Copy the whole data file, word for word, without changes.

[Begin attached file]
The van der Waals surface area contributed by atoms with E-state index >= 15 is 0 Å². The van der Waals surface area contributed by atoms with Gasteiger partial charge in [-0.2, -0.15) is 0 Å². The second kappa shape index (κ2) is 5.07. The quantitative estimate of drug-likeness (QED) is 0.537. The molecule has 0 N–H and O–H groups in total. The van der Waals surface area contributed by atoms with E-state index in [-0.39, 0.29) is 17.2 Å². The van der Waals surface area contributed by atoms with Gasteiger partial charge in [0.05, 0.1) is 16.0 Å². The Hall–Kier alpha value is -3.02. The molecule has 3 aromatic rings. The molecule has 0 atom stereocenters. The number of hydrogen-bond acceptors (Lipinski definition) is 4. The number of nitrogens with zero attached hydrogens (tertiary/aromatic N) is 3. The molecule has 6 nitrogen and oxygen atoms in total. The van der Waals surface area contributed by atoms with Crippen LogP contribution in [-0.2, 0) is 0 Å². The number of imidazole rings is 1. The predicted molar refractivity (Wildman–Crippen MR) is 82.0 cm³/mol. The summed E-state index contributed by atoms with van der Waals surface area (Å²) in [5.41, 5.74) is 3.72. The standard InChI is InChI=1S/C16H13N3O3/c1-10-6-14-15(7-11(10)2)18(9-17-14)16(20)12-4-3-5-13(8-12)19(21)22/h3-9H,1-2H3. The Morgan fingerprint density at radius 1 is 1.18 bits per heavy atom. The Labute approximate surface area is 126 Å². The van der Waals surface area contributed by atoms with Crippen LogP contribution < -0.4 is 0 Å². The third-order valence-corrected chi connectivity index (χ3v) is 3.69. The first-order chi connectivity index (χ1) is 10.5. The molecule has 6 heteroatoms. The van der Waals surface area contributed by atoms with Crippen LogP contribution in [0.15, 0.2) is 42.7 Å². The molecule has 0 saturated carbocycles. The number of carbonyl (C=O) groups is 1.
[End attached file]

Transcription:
The van der Waals surface area contributed by atoms with E-state index >= 15 is 0 Å². The van der Waals surface area contributed by atoms with Gasteiger partial charge in [-0.2, -0.15) is 0 Å². The second kappa shape index (κ2) is 5.07. The quantitative estimate of drug-likeness (QED) is 0.537. The molecule has 0 N–H and O–H groups in total. The van der Waals surface area contributed by atoms with E-state index in [-0.39, 0.29) is 17.2 Å². The van der Waals surface area contributed by atoms with Gasteiger partial charge in [0.05, 0.1) is 16.0 Å². The Hall–Kier alpha value is -3.02. The molecule has 3 aromatic rings. The molecule has 0 atom stereocenters. The number of hydrogen-bond acceptors (Lipinski definition) is 4. The number of nitrogens with zero attached hydrogens (tertiary/aromatic N) is 3. The molecule has 6 nitrogen and oxygen atoms in total. The van der Waals surface area contributed by atoms with Crippen LogP contribution in [-0.2, 0) is 0 Å². The number of imidazole rings is 1. The predicted molar refractivity (Wildman–Crippen MR) is 82.0 cm³/mol. The summed E-state index contributed by atoms with van der Waals surface area (Å²) in [5.41, 5.74) is 3.72. The standard InChI is InChI=1S/C16H13N3O3/c1-10-6-14-15(7-11(10)2)18(9-17-14)16(20)12-4-3-5-13(8-12)19(21)22/h3-9H,1-2H3. The Morgan fingerprint density at radius 1 is 1.18 bits per heavy atom. The Labute approximate surface area is 126 Å². The van der Waals surface area contributed by atoms with Crippen LogP contribution < -0.4 is 0 Å². The third-order valence-corrected chi connectivity index (χ3v) is 3.69. The first-order chi connectivity index (χ1) is 10.5. The molecule has 6 heteroatoms. The van der Waals surface area contributed by atoms with Crippen LogP contribution in [0.15, 0.2) is 42.7 Å². The molecule has 0 saturated carbocycles. The number of carbonyl (C=O) groups is 1.